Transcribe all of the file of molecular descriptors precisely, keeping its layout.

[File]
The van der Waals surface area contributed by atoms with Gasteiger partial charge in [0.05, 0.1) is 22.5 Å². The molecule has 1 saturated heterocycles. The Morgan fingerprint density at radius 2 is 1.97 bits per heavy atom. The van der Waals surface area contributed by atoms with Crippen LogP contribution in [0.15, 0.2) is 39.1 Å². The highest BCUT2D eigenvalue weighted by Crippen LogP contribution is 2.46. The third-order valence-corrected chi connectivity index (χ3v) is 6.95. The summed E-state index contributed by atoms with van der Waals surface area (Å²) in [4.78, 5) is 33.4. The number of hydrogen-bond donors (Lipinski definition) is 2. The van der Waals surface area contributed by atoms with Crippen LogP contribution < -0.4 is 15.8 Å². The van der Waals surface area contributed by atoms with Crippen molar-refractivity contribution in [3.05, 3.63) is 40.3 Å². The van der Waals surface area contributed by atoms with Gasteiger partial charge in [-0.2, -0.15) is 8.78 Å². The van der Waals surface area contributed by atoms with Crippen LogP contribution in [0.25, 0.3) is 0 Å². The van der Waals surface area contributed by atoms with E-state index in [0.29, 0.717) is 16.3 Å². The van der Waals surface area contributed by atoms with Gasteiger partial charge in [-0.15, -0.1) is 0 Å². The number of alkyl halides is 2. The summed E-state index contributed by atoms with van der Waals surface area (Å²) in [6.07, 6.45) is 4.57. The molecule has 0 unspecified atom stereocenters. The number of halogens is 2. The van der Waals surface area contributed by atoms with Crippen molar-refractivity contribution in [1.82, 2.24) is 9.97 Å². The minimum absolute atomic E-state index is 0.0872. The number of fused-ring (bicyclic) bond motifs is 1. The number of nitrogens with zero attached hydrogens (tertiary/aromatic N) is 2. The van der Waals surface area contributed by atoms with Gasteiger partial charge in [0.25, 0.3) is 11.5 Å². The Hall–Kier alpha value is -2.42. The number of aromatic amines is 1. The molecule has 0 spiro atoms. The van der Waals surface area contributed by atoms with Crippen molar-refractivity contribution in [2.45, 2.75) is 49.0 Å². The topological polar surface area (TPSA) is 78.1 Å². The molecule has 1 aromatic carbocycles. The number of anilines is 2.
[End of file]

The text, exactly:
The van der Waals surface area contributed by atoms with Gasteiger partial charge in [0.05, 0.1) is 22.5 Å². The molecule has 1 saturated heterocycles. The Morgan fingerprint density at radius 2 is 1.97 bits per heavy atom. The van der Waals surface area contributed by atoms with Crippen LogP contribution in [0.15, 0.2) is 39.1 Å². The highest BCUT2D eigenvalue weighted by Crippen LogP contribution is 2.46. The third-order valence-corrected chi connectivity index (χ3v) is 6.95. The summed E-state index contributed by atoms with van der Waals surface area (Å²) in [4.78, 5) is 33.4. The number of hydrogen-bond donors (Lipinski definition) is 2. The van der Waals surface area contributed by atoms with Crippen LogP contribution < -0.4 is 15.8 Å². The van der Waals surface area contributed by atoms with Crippen molar-refractivity contribution in [3.05, 3.63) is 40.3 Å². The van der Waals surface area contributed by atoms with Gasteiger partial charge in [-0.2, -0.15) is 8.78 Å². The van der Waals surface area contributed by atoms with Crippen LogP contribution in [0.25, 0.3) is 0 Å². The van der Waals surface area contributed by atoms with E-state index in [0.29, 0.717) is 16.3 Å². The van der Waals surface area contributed by atoms with Gasteiger partial charge in [-0.15, -0.1) is 0 Å². The number of alkyl halides is 2. The summed E-state index contributed by atoms with van der Waals surface area (Å²) in [6.07, 6.45) is 4.57. The molecule has 0 unspecified atom stereocenters. The number of halogens is 2. The van der Waals surface area contributed by atoms with Crippen molar-refractivity contribution in [1.82, 2.24) is 9.97 Å². The minimum absolute atomic E-state index is 0.0872. The number of fused-ring (bicyclic) bond motifs is 1. The number of nitrogens with zero attached hydrogens (tertiary/aromatic N) is 2. The van der Waals surface area contributed by atoms with Gasteiger partial charge in [0.25, 0.3) is 11.5 Å². The Hall–Kier alpha value is -2.42. The number of aromatic amines is 1. The molecule has 0 spiro atoms. The van der Waals surface area contributed by atoms with Crippen molar-refractivity contribution in [2.45, 2.75) is 49.0 Å². The topological polar surface area (TPSA) is 78.1 Å². The molecule has 1 aromatic carbocycles. The number of anilines is 2.